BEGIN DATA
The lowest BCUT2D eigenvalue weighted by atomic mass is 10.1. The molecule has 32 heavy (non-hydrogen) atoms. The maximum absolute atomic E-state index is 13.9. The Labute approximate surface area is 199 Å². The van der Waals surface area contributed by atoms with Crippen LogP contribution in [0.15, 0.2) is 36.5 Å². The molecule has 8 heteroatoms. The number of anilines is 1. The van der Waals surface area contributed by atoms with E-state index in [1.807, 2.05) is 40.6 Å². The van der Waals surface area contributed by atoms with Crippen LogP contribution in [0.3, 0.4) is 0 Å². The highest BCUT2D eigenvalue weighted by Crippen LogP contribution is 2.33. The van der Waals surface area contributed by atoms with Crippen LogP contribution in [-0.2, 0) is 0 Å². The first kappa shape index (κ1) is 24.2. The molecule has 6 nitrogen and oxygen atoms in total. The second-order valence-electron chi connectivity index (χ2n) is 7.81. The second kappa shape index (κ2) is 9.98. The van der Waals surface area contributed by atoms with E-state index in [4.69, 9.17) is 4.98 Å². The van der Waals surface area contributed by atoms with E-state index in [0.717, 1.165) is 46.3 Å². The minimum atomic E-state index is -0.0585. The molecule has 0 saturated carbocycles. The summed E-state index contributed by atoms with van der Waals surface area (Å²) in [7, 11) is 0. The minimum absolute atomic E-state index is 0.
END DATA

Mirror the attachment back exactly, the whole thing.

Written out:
The lowest BCUT2D eigenvalue weighted by atomic mass is 10.1. The molecule has 32 heavy (non-hydrogen) atoms. The maximum absolute atomic E-state index is 13.9. The Labute approximate surface area is 199 Å². The van der Waals surface area contributed by atoms with Crippen LogP contribution in [0.15, 0.2) is 36.5 Å². The molecule has 8 heteroatoms. The number of anilines is 1. The van der Waals surface area contributed by atoms with E-state index in [1.807, 2.05) is 40.6 Å². The van der Waals surface area contributed by atoms with Crippen LogP contribution in [0.3, 0.4) is 0 Å². The highest BCUT2D eigenvalue weighted by Crippen LogP contribution is 2.33. The van der Waals surface area contributed by atoms with Crippen LogP contribution in [-0.2, 0) is 0 Å². The first kappa shape index (κ1) is 24.2. The molecule has 6 nitrogen and oxygen atoms in total. The second-order valence-electron chi connectivity index (χ2n) is 7.81. The second kappa shape index (κ2) is 9.98. The van der Waals surface area contributed by atoms with E-state index in [4.69, 9.17) is 4.98 Å². The van der Waals surface area contributed by atoms with E-state index in [0.717, 1.165) is 46.3 Å². The minimum atomic E-state index is -0.0585. The molecule has 0 saturated carbocycles. The summed E-state index contributed by atoms with van der Waals surface area (Å²) in [7, 11) is 0. The minimum absolute atomic E-state index is 0.